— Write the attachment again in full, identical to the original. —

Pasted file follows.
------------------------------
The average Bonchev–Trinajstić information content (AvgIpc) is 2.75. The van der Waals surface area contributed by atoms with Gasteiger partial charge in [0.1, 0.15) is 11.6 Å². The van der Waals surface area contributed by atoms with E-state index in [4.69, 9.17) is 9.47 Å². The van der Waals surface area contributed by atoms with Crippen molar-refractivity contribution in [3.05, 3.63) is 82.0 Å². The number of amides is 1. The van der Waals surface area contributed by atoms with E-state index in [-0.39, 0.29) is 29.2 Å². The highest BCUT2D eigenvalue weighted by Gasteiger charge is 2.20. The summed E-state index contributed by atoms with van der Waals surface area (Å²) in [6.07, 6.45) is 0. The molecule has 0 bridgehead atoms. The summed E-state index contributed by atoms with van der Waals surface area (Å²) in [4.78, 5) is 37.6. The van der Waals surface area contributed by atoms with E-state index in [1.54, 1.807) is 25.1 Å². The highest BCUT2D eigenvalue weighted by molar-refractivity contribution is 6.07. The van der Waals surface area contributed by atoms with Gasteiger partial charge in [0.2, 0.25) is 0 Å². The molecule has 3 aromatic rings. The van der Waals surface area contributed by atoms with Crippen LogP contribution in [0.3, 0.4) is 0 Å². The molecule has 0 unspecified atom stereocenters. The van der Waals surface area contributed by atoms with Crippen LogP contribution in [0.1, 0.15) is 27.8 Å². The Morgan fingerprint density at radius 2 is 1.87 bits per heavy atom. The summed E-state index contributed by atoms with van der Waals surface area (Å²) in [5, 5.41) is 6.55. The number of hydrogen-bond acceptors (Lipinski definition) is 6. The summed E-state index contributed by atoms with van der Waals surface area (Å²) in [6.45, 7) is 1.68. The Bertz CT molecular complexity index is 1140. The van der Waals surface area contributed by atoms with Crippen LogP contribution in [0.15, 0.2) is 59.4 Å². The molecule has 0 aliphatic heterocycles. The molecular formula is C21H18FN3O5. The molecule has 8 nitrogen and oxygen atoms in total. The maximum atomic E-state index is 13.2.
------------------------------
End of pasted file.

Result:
The average Bonchev–Trinajstić information content (AvgIpc) is 2.75. The van der Waals surface area contributed by atoms with Gasteiger partial charge in [0.1, 0.15) is 11.6 Å². The van der Waals surface area contributed by atoms with E-state index in [4.69, 9.17) is 9.47 Å². The van der Waals surface area contributed by atoms with Crippen molar-refractivity contribution in [3.05, 3.63) is 82.0 Å². The number of amides is 1. The van der Waals surface area contributed by atoms with E-state index in [-0.39, 0.29) is 29.2 Å². The highest BCUT2D eigenvalue weighted by Gasteiger charge is 2.20. The summed E-state index contributed by atoms with van der Waals surface area (Å²) in [6.07, 6.45) is 0. The molecule has 0 bridgehead atoms. The summed E-state index contributed by atoms with van der Waals surface area (Å²) in [4.78, 5) is 37.6. The van der Waals surface area contributed by atoms with E-state index in [1.54, 1.807) is 25.1 Å². The highest BCUT2D eigenvalue weighted by molar-refractivity contribution is 6.07. The van der Waals surface area contributed by atoms with Gasteiger partial charge in [0.2, 0.25) is 0 Å². The molecule has 3 aromatic rings. The van der Waals surface area contributed by atoms with Crippen LogP contribution in [0.3, 0.4) is 0 Å². The molecule has 0 unspecified atom stereocenters. The van der Waals surface area contributed by atoms with Crippen LogP contribution in [0.1, 0.15) is 27.8 Å². The Morgan fingerprint density at radius 2 is 1.87 bits per heavy atom. The summed E-state index contributed by atoms with van der Waals surface area (Å²) in [5, 5.41) is 6.55. The number of hydrogen-bond acceptors (Lipinski definition) is 6. The summed E-state index contributed by atoms with van der Waals surface area (Å²) in [6.45, 7) is 1.68. The Bertz CT molecular complexity index is 1140. The van der Waals surface area contributed by atoms with Crippen LogP contribution in [0.15, 0.2) is 59.4 Å². The molecule has 0 aliphatic heterocycles. The molecular formula is C21H18FN3O5. The molecule has 8 nitrogen and oxygen atoms in total. The maximum atomic E-state index is 13.2.